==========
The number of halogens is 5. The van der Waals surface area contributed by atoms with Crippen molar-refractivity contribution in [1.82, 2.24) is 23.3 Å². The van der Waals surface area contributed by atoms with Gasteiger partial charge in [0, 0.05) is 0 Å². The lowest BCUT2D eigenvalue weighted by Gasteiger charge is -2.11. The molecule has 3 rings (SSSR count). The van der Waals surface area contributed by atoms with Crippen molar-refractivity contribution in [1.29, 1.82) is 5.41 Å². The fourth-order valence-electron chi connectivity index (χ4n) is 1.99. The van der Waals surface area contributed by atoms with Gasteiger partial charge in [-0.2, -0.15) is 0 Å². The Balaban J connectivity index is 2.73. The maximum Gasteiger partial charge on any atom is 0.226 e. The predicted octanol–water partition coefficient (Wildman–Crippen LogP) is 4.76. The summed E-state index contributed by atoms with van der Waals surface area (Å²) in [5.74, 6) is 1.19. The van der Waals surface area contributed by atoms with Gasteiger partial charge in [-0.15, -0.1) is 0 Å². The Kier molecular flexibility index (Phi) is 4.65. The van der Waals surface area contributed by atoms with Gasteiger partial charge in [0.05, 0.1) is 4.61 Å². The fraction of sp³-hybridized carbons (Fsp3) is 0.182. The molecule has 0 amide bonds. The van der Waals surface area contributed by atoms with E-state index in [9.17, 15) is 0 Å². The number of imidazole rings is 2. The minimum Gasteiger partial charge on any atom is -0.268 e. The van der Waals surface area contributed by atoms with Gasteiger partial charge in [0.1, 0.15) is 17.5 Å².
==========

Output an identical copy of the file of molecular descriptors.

The number of halogens is 5. The van der Waals surface area contributed by atoms with Crippen molar-refractivity contribution in [1.82, 2.24) is 23.3 Å². The van der Waals surface area contributed by atoms with Gasteiger partial charge in [0, 0.05) is 0 Å². The lowest BCUT2D eigenvalue weighted by Gasteiger charge is -2.11. The molecule has 3 rings (SSSR count). The van der Waals surface area contributed by atoms with Crippen molar-refractivity contribution in [1.29, 1.82) is 5.41 Å². The fourth-order valence-electron chi connectivity index (χ4n) is 1.99. The van der Waals surface area contributed by atoms with Gasteiger partial charge in [-0.2, -0.15) is 0 Å². The Balaban J connectivity index is 2.73. The maximum Gasteiger partial charge on any atom is 0.226 e. The predicted octanol–water partition coefficient (Wildman–Crippen LogP) is 4.76. The summed E-state index contributed by atoms with van der Waals surface area (Å²) in [5.74, 6) is 1.19. The van der Waals surface area contributed by atoms with Gasteiger partial charge in [-0.15, -0.1) is 0 Å². The Kier molecular flexibility index (Phi) is 4.65. The van der Waals surface area contributed by atoms with Gasteiger partial charge in [0.05, 0.1) is 4.61 Å². The fraction of sp³-hybridized carbons (Fsp3) is 0.182. The molecule has 0 amide bonds. The van der Waals surface area contributed by atoms with E-state index in [9.17, 15) is 0 Å². The number of imidazole rings is 2. The minimum Gasteiger partial charge on any atom is -0.268 e. The van der Waals surface area contributed by atoms with Gasteiger partial charge in [0.1, 0.15) is 17.5 Å².